Help for Crowdfunding Addicts

Kickstarter profile
Am I addicted to crowdfunding? Signs point to “maybe.”

Do you spend money on things and then forget that you’ve purchased them until they arrive on your doorstep? Do you frequently pester your family, friends, and even total strangers to patronize the arts? Have you found yourself sinking money you don’t have into crazy ideas? Is your conversation full of jargon like “stretch goals” and “overfunded”? Does your heart beat a little faster at the mention of unfinished prototypes?

If you answered “yes” to these questions, you may be suffering from turbafiscitis (or TF). TF is caused by overexposure to crowdfunding campaigns.

Kickstarter Veronica Mars
The first step to solving the problem is admitting you have one.

Although TF may seem like a harmless quirk, it should be taken seriously. It’s important to know that you’re not alone. According to Kickstarter’s home page, over 91,000 people fell victim to TF during the Veronica Mars campaign, and just last month they announced that TF sufferers have chalked up over $1 billion in pledges—and that’s just on Kickstarter alone! Plenty of sites have cropped up that take advantage of this epidemic: Indiegogo, Fundly, FundAnything, and many more. And it is an epidemic! More people are joining the “crowdfunding revolution” every day, and studies show that having somebody in your social group who suffers from TF raises the probability that you will eventually succumb yourself.

Fortunately, there’s a solution!

Quitstarter logo

Quitstarter is a 12-step program specifically designed for those who can’t help throwing piles of cash at anyone with a catchy video or free international shipping. If you or a loved one need help with TF, this program helps to stop the madness through community, accountability, and discipline. There are also real-world exercises that help curb your habits, like waiting until all project rewards are delivered until you back another project. Repeating the mantra: “I am complete even if my color wheel is not” is another good habit that can replace a harmful one.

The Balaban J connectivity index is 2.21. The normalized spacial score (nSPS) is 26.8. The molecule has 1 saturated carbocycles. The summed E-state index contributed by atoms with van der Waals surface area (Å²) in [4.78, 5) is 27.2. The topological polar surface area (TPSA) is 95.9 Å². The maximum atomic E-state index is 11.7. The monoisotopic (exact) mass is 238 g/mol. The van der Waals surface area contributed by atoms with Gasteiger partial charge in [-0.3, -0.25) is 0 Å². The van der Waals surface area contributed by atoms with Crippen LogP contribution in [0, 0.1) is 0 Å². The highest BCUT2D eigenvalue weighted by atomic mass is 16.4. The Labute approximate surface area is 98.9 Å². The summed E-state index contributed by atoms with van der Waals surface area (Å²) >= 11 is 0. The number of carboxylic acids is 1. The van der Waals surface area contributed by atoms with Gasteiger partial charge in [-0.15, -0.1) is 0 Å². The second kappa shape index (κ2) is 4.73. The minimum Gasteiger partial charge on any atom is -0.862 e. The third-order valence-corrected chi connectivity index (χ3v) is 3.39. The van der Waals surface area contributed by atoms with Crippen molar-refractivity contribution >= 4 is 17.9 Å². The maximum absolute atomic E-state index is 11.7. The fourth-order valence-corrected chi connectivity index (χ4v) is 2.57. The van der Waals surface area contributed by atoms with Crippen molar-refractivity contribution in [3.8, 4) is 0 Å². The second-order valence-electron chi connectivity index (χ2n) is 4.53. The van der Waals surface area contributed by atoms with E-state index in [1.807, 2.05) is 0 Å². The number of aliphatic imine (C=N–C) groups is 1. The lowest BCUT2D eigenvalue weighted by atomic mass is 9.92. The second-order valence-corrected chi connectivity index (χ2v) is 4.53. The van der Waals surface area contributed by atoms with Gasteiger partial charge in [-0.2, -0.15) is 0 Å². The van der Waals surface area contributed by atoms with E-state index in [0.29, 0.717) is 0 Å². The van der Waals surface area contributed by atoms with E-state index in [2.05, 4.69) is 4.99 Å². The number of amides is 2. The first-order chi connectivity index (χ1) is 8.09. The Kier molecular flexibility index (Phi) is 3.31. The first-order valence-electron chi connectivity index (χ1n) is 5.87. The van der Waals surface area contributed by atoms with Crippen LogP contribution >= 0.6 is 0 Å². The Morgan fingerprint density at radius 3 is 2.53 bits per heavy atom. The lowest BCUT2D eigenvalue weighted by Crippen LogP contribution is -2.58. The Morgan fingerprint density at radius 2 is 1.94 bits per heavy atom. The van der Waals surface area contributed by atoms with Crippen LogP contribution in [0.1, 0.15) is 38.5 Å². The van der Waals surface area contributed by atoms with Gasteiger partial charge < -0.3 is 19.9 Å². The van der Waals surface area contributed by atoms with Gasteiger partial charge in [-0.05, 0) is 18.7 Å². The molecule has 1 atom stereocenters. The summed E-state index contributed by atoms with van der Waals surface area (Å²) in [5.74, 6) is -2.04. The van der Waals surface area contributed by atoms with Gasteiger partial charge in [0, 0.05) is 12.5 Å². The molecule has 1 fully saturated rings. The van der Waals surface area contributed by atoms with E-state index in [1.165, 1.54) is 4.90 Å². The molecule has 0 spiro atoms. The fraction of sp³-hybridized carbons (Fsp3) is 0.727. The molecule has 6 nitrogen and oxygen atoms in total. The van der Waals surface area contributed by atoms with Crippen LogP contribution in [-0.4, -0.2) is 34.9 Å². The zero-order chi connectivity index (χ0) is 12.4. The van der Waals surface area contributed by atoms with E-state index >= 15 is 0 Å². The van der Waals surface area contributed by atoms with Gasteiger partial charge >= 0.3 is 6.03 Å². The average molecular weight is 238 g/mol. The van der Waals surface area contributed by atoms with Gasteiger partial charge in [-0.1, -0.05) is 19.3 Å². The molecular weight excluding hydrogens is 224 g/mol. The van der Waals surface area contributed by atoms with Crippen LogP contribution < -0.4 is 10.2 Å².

Of course, to make Quitstarter a reality, GRQ Schemes needs your help. They’re currently running a fundraising campaign and they need $83,000 by the end of the day today, with only $82,984 left to go. The money raised will go toward developing the program, training staff across the world, printed materials and online resources, and catering. The funding goal will cover the first 6 steps, but if they exceed their goal there are stretch goals in place for the next 6 steps. In fact, if there’s enough support, they’ve even hinted at 3 more steps that will be added as exclusives—only people who back the campaign will have access to these 3 steps, which will not be a part of the regular Quitstarter program.

The program (if funded) will be ready to go in September 2016. If Quitstarter really takes off, GRQ Schemes also has plans to introduce programs targeted at other conditions, such as Candy Crush addiction and Flappy Bird withdrawal.

Whether you’re getting help for yourself or somebody you know, Quitstarter looks like it could be a fantastic resource for battling turbafiscitis. Please head over and make your pledge today!

This is, of course, an April Fools joke, but real addiction is no laughing matter. Please crowdfund responsibly.

Jonathan H. Liu is a stay-at-home dad in Portland, Oregon, who loves to read, is always up for a board game, and has a bit of a Kickstarter habit.